In the first study of its kind, Berkeley Lab researcher Evan Mills co-authored an investigation of the aggregate global energy use of personal computers designed for gaming—including taking direct measurements using industry benchmarking tools—and found that gamers can achieve energy savings of more than 75 percent by changing some settings and swapping out some components, while also improving reliability and performance. This corresponds to a potential estimated savings of $18 billion per year globally by 2020, or 120 terawatt hours (TWh).
In the most comprehensive analysis of electricity reliability trends in the United States, researchers at Berkeley Lab and Stanford University have found that, while, on average, the frequency of power outages has not changed in recent years, the total number of minutes customers are without power each year has been increasing over time.
Berkeley Lab Study Finds that Future Deployment of Distributed Solar Hinges on Electricity Rate Design
Future distributed solar photovoltaic (PV) deployment levels are highly sensitive to retail electricity rate design, according to a newly released report by researchers from the U.S. Department of Energy’s Lawrence Berkeley National Laboratory (Berkeley Lab). The study also explores the feedback effects between retail electricity rates and PV deployment, and suggests that increased solar deployment can lead to changes in PV compensation levels that either accelerate or dampen further deployment.
Researchers at Berkeley Lab have conducted the most comprehensive study yet of the full cost of saving electricity by U.S. utility efficiency programs and now have an answer: 4.6 cents. That’s the average total cost of saving a kilowatt-hour in 20 states from 2009 to 2013, according to a new Berkeley Lab report. To arrive at that average, researchers collected and analyzed several hundred regulatory documents filed in each state by utilities and other administrators of efficiency programs that are funded by utility customers.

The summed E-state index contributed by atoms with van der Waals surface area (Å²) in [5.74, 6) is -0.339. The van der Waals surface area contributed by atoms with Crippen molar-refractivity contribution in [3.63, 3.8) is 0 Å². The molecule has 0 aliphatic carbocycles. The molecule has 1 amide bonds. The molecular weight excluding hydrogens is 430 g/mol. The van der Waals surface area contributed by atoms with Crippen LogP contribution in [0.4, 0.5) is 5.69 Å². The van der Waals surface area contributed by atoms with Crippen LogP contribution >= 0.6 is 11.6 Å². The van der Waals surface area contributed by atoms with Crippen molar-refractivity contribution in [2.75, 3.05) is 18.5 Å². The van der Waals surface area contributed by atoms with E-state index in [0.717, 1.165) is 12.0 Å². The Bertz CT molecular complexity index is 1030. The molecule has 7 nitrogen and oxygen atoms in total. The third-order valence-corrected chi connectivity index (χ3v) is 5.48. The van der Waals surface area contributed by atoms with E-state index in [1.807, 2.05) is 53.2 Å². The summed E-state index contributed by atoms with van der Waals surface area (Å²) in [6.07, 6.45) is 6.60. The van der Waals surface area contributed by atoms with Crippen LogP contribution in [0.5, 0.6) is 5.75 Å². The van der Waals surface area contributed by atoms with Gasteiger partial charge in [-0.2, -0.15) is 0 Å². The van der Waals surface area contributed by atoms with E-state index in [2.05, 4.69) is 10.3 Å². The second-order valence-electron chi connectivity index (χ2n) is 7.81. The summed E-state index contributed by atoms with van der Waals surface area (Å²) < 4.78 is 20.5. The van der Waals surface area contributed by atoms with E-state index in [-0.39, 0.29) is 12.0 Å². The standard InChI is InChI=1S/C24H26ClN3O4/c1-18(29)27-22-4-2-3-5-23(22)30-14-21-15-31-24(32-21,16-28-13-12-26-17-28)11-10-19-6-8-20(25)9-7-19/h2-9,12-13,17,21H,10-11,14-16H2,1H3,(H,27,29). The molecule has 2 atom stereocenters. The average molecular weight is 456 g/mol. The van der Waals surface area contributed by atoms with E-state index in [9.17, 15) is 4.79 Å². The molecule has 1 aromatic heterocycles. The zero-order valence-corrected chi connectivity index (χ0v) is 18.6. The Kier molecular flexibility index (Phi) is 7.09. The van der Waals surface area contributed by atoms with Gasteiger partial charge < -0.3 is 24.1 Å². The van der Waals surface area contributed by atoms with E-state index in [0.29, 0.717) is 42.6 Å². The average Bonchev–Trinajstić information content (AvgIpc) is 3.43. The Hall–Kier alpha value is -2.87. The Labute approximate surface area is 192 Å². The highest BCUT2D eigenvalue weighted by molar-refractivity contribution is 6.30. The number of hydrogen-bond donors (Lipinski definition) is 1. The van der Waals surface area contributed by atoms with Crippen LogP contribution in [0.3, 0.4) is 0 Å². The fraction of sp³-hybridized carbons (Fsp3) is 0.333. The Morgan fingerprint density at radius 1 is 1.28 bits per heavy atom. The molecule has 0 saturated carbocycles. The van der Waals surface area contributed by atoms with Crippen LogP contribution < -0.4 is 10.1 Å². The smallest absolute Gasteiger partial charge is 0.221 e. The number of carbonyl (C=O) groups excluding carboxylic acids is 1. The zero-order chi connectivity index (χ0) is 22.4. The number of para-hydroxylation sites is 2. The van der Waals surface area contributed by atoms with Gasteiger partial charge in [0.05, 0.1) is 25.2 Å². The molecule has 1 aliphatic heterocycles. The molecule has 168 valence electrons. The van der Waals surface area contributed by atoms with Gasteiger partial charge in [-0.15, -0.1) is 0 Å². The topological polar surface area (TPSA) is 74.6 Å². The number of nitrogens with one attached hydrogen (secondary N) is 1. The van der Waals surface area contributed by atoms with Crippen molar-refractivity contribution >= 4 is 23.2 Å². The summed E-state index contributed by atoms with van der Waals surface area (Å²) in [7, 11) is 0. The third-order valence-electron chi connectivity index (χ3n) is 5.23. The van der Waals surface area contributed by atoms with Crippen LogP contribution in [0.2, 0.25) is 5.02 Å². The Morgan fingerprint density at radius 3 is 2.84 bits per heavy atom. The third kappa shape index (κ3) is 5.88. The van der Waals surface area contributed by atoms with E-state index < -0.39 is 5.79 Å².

Differences in local market conditions and policies, and other factors, particularly the size of the system, can lead to wide disparities in what consumers across the United States pay to install solar energy systems on their homes or small businesses. This translates into thousands of dollars difference in the price of comparable solar energy systems around the U.S.
Inaugurated today with help from U.S. Department of Energy Secretary Ernest Moniz, Berkeley Lab’s new General Purpose Laboratory will be devoted to flagship centers in materials sciences and energy storage research, as well as to key biosciences programs. Among the building’s new tenants will be the Berkeley Lab site of the Joint Center for Energy Storage Research, or JCESR, a multi-lab program aimed at achieving revolutionary advances in battery performance.
Berkeley Lab Report Quantifies the Financial Impacts of Customer-Sited Photovoltaics on Electric Utilities
A new report prepared by analysts from Berkeley Lab examines the potential impacts of customer-sited solar photovoltaics (PV) on electric utility profitability and rates. The report shows that these impacts can vary greatly depending upon the specific circumstances of the utility and may be reduced through a variety of regulatory and ratemaking measures.
The price of solar energy in the U.S. continues to fall substantially, according to the latest editions of two annual reports produced by Berkeley Lab. A third Berkeley Lab report, written in collaboration with researchers at Yale University, the University of Texas at Austin and the U.S. Department of Energy (DOE), shows that local permitting and other regulatory procedures can significantly impact residential photovoltaic (PV) prices.